Now, strange as it might seem, much of my approach is also geared towards an attempt to practise philosophy with humility (though sometimes in a prideful way, I imagine). I have two reasons for arguing against too strong an emphasis on formal definition as the goal or starting point of philosophical argument. The first is I think it can lead us to think we have a kind of generalisable knowledge that we don't. The second is that I think it can lead us to implicitly close off certain avenues of thought or bias our arguments in our favour from the beginning. Both of these reasons relate, in my mind, to a particular type of pride which can be especially dangerous in philosophy: namely, the kind of pride which can think the human mind capable of determining the truth of the subject matter of theology according to its own standards (n.b. I'm not using 'determine' here as synonymous with 'begin to understand', or, to use a more theologically loaded term, 'discern'). My reason for arguing for a slightly less formal style, meanwhile, is that I think it can be more responsive to the world that we encounter; that it can be more open to listening than a philosophy which understands its terms as defined at the outset.
A Couple of Thoughts
Now, Alec and I also (I imagine) take the approaches we do because we think that they will help us say something true. This remains consistent, however, with the idea that we are both in some sense preoccupied with trying to practise philosophical theology in a virtuous fashion: after all, virtue may well just be that which acts in the service of truth. But whilst I think we might disagree about what is true for the foreseeable future, I think we can both recognise what we're trying to get at and why in terms of humility. And as intimated in one of my earlier posts, I think that different attitudes towards humility can be incredibly useful to each other: they can balance each other out, and remind each other that virtue tends to be more than just doing certain things in the right order. We might also be able to help each other out when we develop particularly bad cases of tunnel vision (something I know full well I am often guilty of!).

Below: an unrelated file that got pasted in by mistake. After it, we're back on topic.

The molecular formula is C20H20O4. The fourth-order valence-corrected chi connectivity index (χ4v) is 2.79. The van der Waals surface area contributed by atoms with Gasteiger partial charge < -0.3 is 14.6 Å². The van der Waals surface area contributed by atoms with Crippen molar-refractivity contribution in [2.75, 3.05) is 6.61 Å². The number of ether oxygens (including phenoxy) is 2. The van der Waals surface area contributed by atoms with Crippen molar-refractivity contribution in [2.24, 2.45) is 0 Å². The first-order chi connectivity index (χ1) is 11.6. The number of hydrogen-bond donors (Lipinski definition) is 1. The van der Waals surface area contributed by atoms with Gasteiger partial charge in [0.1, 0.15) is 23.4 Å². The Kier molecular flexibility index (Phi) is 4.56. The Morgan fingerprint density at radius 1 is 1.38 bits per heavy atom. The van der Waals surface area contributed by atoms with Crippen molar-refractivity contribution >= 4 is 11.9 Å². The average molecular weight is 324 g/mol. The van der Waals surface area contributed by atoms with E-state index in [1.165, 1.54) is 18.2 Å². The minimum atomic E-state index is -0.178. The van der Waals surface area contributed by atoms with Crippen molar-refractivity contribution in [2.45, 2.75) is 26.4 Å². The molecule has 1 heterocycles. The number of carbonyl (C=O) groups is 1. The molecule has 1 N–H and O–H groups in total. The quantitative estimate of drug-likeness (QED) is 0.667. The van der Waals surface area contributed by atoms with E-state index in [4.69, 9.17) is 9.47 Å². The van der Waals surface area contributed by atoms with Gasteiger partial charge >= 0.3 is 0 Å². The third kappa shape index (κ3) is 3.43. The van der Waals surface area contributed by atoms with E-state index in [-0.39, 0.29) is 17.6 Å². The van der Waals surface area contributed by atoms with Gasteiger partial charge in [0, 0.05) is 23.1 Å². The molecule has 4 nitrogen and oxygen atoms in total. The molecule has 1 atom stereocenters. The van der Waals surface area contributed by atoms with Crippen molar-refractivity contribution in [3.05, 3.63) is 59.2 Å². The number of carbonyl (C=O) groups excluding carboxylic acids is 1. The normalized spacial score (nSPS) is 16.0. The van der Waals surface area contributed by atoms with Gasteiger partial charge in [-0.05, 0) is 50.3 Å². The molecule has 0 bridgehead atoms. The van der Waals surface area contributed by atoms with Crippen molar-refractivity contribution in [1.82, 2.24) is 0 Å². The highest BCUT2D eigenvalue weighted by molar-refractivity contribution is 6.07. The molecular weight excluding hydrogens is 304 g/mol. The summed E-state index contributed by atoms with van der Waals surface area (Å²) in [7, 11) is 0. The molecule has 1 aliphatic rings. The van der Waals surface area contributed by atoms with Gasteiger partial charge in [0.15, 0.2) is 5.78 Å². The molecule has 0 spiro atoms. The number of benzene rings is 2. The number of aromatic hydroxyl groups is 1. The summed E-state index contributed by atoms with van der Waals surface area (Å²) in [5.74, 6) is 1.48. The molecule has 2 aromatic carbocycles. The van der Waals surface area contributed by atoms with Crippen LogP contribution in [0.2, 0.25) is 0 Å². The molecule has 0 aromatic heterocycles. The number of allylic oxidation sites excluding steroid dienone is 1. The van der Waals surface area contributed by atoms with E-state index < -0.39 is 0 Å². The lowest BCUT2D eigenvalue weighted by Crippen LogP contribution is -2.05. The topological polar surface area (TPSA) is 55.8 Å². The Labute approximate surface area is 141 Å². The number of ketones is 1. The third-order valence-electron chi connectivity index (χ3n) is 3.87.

Most of all, I think that the language of virtue can engender sympathy in a way that the language of truth/ontology finds a bit harder. That is to say: I am more inclined to think Alec completely wrong-headed if he thinks that we either could or should seek to rigorously define so vague and fluid a thing as knowledge, and I imagine he's likely to think me to be needlessly obfuscating matters or clouding my arguments by not doing so. I am completely sympathetic, however, to the demand that we should try to express ourselves in a way which makes it as easy as possible for people to both understand what we are saying and see where we might be going wrong. I believe my position might be more sympathetic, moreover, if it is seen explicitly in terms of trying to ensure we are being responsive to what we encounter in the world and honest about our limitations (part of the reason for this might be that the language of virtue is prima facie more open to diversity than the language of truth or being). This is not to say that we will therefore always agree with each other; but I think it's a way of talking which can help to unify our various approaches without compromising their diversity.
Going forward in this vein, I think it might be quite interesting to explore how different disputes in philosophical theology follow from a problem analogous to the problem of the unity of the virtues; that as well as disagreeing what is true and real, we're also sometimes coming up against the fact that what counts as virtuous practise might not be immediately obvious and that there are cases where two virtues can even come into conflict with each other (whether seemingly or actually). Quite what the results would be, I'm not entirely sure (and I'm sure it's been done before); but I'm quite certain that it would be much more constructive than Searle's accusation that continental approaches to philosophy are driven by a will to power or Derrida's somewhat less than constructive (if still hilarious) writing in Limited inc.